Facebook Team Security 2013 Phishing Scam – ‘Last Warning – Your Account Will Be Disabled’
Message purporting to be a “last warning” from Facebook Security 2013 claims that recipients must click a link and re-confirm their account within 24 hours or their Facebook account will be deleted.
The email is not from Facebook Security and the claim that users will have their accounts disabled if they do not confirm account details is a lie. The message is a phishing scam designed to steal both Facebook and webmail login details. If you receive one of these messages, do not click any links or open any attachments that it may contain.
Last Warning: Your account will be disabled!
Immediately confirm your account in order to avoid blocking.
This is due to the number of Facebook users who use fake profiles, which violates the provisions of our services. If you are the original owner of this account please confirm your account to avoid blocking the account.
Please re-confirm your account here:
If within 24 hours you do not confirm, then your account will be deleted and the user will not be able to use it again.
Facebook Team Security 2013.
Terms of Intellectual Property and Security Policy
Copyright © 2013 ™ All rights reserved
Facebook Inc. P.O. Box 10005, Palo Alto, CA 94303
This rather threatening email, which claims to be a “last warning” from Facebook Team Security 2013, warns recipients that, if they fail to click a link and reconfirm account details within 24 hours, their Facebook account will be permanently deleted. Recipients are informed that, due to the creation of fake profiles by a number of users, original owners of Facebook accounts must immediately confirm their account details to avoid being blocked.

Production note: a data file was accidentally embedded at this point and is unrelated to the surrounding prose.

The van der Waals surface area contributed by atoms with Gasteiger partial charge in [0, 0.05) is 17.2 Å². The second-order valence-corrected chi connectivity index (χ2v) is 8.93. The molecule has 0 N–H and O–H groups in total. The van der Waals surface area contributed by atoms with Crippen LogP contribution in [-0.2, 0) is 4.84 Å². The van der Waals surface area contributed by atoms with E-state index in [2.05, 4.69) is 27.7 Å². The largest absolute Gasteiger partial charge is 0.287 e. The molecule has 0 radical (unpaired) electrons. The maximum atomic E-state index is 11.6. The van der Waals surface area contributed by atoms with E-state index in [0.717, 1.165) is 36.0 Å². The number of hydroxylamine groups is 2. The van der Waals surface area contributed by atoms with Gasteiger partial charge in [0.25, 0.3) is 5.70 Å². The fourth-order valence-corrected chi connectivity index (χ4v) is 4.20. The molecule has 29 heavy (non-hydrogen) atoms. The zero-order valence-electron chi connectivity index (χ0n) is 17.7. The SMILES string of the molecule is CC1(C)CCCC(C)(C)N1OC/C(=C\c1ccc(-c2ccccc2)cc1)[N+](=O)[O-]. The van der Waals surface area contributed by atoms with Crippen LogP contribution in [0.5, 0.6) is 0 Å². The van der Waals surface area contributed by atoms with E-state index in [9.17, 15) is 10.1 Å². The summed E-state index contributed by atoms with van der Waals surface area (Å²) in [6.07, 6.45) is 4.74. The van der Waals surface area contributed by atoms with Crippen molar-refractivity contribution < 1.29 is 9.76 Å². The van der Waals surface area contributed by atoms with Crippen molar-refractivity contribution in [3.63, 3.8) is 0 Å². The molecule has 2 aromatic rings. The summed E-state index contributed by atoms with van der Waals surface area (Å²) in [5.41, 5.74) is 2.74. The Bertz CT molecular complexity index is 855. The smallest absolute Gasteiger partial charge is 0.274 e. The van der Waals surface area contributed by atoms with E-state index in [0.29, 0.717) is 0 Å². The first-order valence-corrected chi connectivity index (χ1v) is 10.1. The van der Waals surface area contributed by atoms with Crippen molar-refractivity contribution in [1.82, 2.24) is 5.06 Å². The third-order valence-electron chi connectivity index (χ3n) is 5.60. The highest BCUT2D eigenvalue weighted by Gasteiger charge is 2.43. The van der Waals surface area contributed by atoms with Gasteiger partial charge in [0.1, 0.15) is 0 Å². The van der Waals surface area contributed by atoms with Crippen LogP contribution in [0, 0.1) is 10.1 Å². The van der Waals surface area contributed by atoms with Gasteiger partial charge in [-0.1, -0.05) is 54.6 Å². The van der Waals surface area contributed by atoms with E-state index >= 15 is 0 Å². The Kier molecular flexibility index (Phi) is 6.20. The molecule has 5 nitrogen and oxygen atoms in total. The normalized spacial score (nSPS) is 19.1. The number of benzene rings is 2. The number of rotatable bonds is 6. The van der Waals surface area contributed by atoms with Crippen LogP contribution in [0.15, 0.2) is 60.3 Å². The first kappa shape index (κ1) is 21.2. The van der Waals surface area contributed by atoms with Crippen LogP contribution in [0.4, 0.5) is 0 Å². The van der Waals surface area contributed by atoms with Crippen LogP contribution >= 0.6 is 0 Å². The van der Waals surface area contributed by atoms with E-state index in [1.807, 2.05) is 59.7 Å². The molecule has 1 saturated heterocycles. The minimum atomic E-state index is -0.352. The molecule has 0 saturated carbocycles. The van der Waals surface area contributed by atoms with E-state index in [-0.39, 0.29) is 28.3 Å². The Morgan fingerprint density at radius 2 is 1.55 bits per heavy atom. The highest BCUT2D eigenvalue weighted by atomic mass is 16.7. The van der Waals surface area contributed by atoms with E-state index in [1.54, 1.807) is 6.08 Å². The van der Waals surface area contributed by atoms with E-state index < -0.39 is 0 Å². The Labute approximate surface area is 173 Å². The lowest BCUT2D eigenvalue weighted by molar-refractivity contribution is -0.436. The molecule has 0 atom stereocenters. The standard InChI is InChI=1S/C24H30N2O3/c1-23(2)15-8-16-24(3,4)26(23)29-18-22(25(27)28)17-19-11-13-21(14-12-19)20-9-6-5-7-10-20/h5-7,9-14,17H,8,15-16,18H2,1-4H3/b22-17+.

However, the email is not from Facebook Security or any other legitimate Facebook source. In fact, the message is a phishing scam designed to trick users into disclosing both their Facebook and webmail account login details to Internet criminals. Those who fall for the ruse and click the scam link, will be presented with the following fake Facebook login, which is designed to closely emulate the genuine Facebook website:
If they supply their Facebook login details on the fake form, victims will then be taken to a second bogus page that asks them to submit the username and password for their email account as well as other personal information:
Finally, victims are shown a message supposedly confirming their submission before being automatically redirected to the real Facebook website:
All information supplied via the fake forms can be collected by criminals and used to hijack real Facebook and webmail accounts. The scammers may use the hijacked accounts to perpetrate further spam and scam campaigns and impersonate the genuine account holders for their own nefarious purposes. This is just one example in a series of similar “Facebook Security” phishing scams that have targeted Facebook users in recent years. If you receive one of these “Facebook Security” messages, do not click any links or open any attachments that it may contain.